(2004, February 20). The deaf are not dumb- GNAD. The Ghana Association of the Deaf (GNAD) has stated that it is offensive and regrettable that the public, particularly those in the media label those with hearing and speech problems as "deaf and dumb"... The statement said there were several alternative ways of describing those with these impairments, for instance ; Hard of hearing, hearing impaired or speech impaired rather then labeling them with the demeaning phrase- "deaf and dumb".
(2003, September 25). TV3 "Music Music" programme humiliated the Deaf. The Ghana National Association of the Deaf (GNAD) says it takes strong exception to the TV3 " Music Music" Programme of August 23, which sought to humiliate the Deaf. A statement signed by Mr S. K. Asare, President of the Association, said the co-hostess of the programme posed a question, which sought to find out how the Deaf by virtue of their disability could express a situation where they were choked while eating.
Adamorobe Gebärdensprache. Alejandro Oviedo.
Ghanaian Sign Language: A language of Ghana.
(2006, December 25). History of Deaf people and sign languages in Africa: Fieldwork in the "kingdom" derived from Andrew J. Foster. Tokyo: Akashi Shoten Co., Ltd. 月刊言語』書評で紹介 (2007年6月号) 毎日新聞全国版の書評で紹介 (2007/02/18)『アフリカのろう者と手話の歴史』刊行 (2006/12/25)
Simultaneous constructions in Adamorobe Sign Language (Ghana). In: Vermeerbergen, Myriam / Crasborn, Onno / Leeson, Lorraine (eds): Simultaneity in signed languages : form and function. (Current Issues in Linguistic Theory; 281) Amsterdam, Philadelphia : Benjamins (2007) - pp. 127-145.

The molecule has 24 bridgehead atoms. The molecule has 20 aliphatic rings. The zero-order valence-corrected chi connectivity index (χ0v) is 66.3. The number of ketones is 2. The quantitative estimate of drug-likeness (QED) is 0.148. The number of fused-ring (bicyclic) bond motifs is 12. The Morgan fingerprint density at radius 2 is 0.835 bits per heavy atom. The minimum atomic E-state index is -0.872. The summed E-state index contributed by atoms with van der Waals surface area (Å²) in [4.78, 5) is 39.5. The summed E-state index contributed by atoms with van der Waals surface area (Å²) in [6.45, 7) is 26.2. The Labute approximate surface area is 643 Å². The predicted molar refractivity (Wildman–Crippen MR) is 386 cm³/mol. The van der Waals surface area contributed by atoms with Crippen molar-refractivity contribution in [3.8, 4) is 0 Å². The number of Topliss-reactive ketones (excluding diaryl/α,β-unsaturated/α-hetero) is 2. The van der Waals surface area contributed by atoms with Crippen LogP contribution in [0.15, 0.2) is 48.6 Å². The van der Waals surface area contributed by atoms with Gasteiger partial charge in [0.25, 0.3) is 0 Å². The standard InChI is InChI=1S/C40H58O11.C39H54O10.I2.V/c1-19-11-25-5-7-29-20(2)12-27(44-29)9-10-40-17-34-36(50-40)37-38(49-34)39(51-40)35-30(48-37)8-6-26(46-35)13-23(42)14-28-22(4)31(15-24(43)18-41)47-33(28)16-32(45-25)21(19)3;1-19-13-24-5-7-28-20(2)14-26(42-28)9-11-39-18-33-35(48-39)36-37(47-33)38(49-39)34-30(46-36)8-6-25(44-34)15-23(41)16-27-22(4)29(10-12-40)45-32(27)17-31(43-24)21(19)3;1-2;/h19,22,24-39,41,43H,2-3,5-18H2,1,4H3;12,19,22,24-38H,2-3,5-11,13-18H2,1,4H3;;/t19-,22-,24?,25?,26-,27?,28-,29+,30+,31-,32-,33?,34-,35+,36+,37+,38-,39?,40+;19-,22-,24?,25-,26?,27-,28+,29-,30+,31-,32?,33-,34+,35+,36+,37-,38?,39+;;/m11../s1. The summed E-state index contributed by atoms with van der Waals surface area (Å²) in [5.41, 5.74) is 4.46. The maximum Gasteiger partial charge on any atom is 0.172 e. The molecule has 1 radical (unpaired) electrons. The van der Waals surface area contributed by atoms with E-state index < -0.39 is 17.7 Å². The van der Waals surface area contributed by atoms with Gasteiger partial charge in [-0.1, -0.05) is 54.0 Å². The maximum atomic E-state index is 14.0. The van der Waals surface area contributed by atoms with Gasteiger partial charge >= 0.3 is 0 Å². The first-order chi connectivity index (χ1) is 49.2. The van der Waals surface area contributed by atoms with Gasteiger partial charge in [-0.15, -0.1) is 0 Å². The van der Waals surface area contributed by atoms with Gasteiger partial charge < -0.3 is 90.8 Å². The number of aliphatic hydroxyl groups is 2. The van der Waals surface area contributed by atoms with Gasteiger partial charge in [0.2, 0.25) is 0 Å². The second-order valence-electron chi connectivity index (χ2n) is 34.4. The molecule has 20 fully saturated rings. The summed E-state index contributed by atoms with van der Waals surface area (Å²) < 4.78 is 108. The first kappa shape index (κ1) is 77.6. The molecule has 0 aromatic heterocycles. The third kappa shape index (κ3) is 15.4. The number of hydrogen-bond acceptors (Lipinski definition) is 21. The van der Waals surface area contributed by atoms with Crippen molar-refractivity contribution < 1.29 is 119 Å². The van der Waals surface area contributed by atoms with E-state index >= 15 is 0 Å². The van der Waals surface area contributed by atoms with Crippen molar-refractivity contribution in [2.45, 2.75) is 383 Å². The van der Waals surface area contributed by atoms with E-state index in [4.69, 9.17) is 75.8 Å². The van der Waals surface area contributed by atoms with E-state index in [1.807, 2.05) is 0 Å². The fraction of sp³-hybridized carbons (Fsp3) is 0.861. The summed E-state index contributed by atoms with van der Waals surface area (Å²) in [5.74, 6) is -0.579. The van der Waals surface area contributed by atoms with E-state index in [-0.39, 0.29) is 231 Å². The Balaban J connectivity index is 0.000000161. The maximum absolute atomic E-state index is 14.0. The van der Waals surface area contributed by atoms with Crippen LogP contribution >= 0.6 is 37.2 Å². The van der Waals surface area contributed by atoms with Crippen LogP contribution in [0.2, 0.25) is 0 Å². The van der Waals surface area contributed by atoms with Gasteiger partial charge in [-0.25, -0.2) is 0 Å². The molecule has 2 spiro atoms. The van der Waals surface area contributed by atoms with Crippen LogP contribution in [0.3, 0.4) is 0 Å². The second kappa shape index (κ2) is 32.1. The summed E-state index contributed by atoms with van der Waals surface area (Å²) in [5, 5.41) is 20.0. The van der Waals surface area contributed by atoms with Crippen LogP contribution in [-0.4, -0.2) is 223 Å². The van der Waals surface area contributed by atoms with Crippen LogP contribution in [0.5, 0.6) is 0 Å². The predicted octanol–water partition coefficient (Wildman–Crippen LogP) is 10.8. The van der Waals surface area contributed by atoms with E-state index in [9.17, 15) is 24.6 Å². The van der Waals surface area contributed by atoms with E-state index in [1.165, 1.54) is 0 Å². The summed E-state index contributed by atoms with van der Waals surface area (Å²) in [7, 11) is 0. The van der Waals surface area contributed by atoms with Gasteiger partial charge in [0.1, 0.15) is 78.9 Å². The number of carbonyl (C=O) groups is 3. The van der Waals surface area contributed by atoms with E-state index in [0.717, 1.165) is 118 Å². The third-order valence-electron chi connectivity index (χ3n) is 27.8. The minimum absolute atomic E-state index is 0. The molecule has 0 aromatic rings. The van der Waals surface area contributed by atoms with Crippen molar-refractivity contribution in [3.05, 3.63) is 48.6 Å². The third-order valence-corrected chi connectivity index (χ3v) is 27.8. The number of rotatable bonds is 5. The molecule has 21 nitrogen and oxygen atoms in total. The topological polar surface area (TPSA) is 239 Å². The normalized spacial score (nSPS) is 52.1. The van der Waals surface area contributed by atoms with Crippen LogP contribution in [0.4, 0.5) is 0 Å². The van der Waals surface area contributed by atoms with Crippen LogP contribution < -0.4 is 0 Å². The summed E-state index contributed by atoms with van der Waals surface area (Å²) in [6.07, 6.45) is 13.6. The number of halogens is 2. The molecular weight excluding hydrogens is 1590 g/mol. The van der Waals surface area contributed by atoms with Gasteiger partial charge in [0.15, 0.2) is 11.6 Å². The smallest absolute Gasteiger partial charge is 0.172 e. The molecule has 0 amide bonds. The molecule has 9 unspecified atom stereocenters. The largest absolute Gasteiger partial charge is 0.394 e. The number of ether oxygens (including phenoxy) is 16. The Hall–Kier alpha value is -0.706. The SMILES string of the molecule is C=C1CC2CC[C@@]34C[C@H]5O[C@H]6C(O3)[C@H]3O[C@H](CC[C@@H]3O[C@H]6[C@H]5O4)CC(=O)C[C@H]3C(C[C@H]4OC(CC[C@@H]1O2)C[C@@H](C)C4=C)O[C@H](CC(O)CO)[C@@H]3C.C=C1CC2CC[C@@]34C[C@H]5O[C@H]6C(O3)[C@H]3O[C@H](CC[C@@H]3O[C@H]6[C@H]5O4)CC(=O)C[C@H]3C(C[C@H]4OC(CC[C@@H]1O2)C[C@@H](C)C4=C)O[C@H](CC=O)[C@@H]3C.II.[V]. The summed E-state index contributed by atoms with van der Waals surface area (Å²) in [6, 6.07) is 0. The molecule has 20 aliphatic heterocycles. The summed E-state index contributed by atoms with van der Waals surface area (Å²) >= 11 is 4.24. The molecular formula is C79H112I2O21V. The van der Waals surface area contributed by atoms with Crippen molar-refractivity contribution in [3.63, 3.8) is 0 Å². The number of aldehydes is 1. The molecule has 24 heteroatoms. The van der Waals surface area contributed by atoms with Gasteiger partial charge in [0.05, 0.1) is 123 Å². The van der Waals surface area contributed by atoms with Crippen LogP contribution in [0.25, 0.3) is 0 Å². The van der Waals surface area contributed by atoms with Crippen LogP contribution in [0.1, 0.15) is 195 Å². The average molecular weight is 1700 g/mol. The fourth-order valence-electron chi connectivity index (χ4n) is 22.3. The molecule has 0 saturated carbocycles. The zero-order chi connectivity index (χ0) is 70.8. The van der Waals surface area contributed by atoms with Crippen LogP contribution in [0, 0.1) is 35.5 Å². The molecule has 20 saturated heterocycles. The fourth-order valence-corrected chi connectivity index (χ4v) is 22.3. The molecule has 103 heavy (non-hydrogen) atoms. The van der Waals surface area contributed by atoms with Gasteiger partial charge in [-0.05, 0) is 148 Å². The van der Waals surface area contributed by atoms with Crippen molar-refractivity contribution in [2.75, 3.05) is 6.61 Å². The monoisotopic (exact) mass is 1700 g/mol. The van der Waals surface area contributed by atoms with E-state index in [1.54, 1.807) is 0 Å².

Size and shape in Adamorobe Sign Language. Paper presented at Informal Sign Linguistics Workshop Nijmegen, May 10th. 2003 - 6 p. Manuscript (unpubl.)
& Baker, A. (2003). The phonology of name signs: A comparison between the Sign Languages of Uganda, Mali, Adamorobe and the Netherlands (pp. 71-80). In A. Baker, Bogaerde, B. van den and O. Crasborn (Eds.), Cross-linguistic perspectives in sign language research. Selected papers from TISLR 2000. Hamburg: Signum.
victorianyst. (2008, March 7). Summary of linguistic thesis Adamorobe Sign Language (AdaSL).Adamorobe is a village in Ghana with a high % of deafness and a unique, locally evolved SL, AdaSL. This language is currently endangered, as the deaf children of the village acquire ASL in their boarding school. I wrote my descriptive PhD thesis at this language. The video here is featuring myself, preparing myself to give a summary of my thesis in Sign Language of the Netherlands to the general public during my defence ("lekenpraatje").
Wikipedia. Adamorobe Sign Language.
Ghana National Association of the Deaf: Ghanaian Sign Language. w/o year - 116 p.
Nyst, V. (2007). A Descriptive Analysis of Adamorobe Sign Language (Ghana). Contains 50 sign illustrations.
World Federation of the Deaf membership information: Ghana National Association of the Deaf. Contact info only. Click on "F-I" and scroll down to the country name.
Deaf ministries among the Churches of Christ in Ghana.
Fred Asare, director. Fred Asare is the Director of the Village of Hope Children's Home, an orphanage operated by churches of Christ in Ghana, West Africa. He began studying the Scriptures through the World Bible School correspondence course at the age of nine and was baptized into Christ on 16th. June, 1981 by American World Bible School teachers during a follow-up campaign in Ghana.